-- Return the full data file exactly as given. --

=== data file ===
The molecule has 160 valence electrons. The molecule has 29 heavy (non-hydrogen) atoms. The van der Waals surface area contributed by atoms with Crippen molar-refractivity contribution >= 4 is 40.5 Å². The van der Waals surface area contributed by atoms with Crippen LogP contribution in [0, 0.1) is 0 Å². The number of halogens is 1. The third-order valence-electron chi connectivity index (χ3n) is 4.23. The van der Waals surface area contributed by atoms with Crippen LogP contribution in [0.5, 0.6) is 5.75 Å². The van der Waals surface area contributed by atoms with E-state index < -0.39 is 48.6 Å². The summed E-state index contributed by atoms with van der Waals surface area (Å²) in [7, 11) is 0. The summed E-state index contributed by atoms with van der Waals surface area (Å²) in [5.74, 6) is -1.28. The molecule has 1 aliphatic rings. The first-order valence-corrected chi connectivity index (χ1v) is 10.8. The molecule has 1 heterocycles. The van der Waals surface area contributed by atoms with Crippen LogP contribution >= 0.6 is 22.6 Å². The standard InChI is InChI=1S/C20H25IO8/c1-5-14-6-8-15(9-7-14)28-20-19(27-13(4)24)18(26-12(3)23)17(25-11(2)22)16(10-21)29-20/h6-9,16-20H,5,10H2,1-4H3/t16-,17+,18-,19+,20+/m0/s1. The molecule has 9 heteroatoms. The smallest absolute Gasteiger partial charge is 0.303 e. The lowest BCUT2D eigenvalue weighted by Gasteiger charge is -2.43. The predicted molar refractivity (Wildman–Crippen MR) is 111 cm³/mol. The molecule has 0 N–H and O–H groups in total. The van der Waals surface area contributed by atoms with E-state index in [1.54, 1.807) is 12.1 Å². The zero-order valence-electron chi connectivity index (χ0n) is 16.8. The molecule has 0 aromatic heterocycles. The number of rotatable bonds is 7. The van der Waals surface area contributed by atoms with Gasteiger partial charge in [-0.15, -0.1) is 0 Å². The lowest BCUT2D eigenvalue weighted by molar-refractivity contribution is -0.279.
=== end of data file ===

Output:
The molecule has 160 valence electrons. The molecule has 29 heavy (non-hydrogen) atoms. The van der Waals surface area contributed by atoms with Crippen molar-refractivity contribution >= 4 is 40.5 Å². The van der Waals surface area contributed by atoms with Crippen LogP contribution in [0, 0.1) is 0 Å². The number of halogens is 1. The third-order valence-electron chi connectivity index (χ3n) is 4.23. The van der Waals surface area contributed by atoms with Crippen LogP contribution in [0.5, 0.6) is 5.75 Å². The van der Waals surface area contributed by atoms with E-state index < -0.39 is 48.6 Å². The summed E-state index contributed by atoms with van der Waals surface area (Å²) in [7, 11) is 0. The summed E-state index contributed by atoms with van der Waals surface area (Å²) in [5.74, 6) is -1.28. The molecule has 1 aliphatic rings. The first-order valence-corrected chi connectivity index (χ1v) is 10.8. The molecule has 1 heterocycles. The van der Waals surface area contributed by atoms with Crippen LogP contribution >= 0.6 is 22.6 Å². The standard InChI is InChI=1S/C20H25IO8/c1-5-14-6-8-15(9-7-14)28-20-19(27-13(4)24)18(26-12(3)23)17(25-11(2)22)16(10-21)29-20/h6-9,16-20H,5,10H2,1-4H3/t16-,17+,18-,19+,20+/m0/s1. The molecule has 9 heteroatoms. The smallest absolute Gasteiger partial charge is 0.303 e. The lowest BCUT2D eigenvalue weighted by Gasteiger charge is -2.43. The predicted molar refractivity (Wildman–Crippen MR) is 111 cm³/mol. The molecule has 0 N–H and O–H groups in total. The van der Waals surface area contributed by atoms with E-state index in [1.54, 1.807) is 12.1 Å². The zero-order valence-electron chi connectivity index (χ0n) is 16.8. The molecule has 0 aromatic heterocycles. The number of rotatable bonds is 7. The van der Waals surface area contributed by atoms with Gasteiger partial charge in [-0.15, -0.1) is 0 Å². The lowest BCUT2D eigenvalue weighted by molar-refractivity contribution is -0.279.